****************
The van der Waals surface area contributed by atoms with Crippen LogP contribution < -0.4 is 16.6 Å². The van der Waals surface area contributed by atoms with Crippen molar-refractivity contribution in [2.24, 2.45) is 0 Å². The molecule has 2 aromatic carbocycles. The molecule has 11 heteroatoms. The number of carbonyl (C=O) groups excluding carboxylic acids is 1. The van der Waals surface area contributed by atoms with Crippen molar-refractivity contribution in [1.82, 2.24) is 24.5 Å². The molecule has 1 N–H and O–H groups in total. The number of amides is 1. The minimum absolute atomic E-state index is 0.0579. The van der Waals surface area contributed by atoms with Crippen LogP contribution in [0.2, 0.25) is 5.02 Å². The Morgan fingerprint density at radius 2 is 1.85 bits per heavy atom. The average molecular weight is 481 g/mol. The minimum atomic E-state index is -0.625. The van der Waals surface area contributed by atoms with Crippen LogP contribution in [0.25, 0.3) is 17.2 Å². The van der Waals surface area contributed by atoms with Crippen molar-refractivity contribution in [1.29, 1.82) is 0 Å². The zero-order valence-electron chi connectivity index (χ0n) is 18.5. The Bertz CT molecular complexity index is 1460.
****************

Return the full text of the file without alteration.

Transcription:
The van der Waals surface area contributed by atoms with Crippen LogP contribution < -0.4 is 16.6 Å². The van der Waals surface area contributed by atoms with Crippen molar-refractivity contribution in [2.24, 2.45) is 0 Å². The molecule has 2 aromatic carbocycles. The molecule has 11 heteroatoms. The number of carbonyl (C=O) groups excluding carboxylic acids is 1. The van der Waals surface area contributed by atoms with Crippen molar-refractivity contribution in [1.82, 2.24) is 24.5 Å². The molecule has 1 N–H and O–H groups in total. The number of amides is 1. The minimum absolute atomic E-state index is 0.0579. The van der Waals surface area contributed by atoms with Crippen LogP contribution in [0.2, 0.25) is 5.02 Å². The Morgan fingerprint density at radius 2 is 1.85 bits per heavy atom. The average molecular weight is 481 g/mol. The minimum atomic E-state index is -0.625. The van der Waals surface area contributed by atoms with Crippen LogP contribution in [0.25, 0.3) is 17.2 Å². The van der Waals surface area contributed by atoms with Crippen molar-refractivity contribution in [1.29, 1.82) is 0 Å². The zero-order valence-electron chi connectivity index (χ0n) is 18.5. The Bertz CT molecular complexity index is 1460.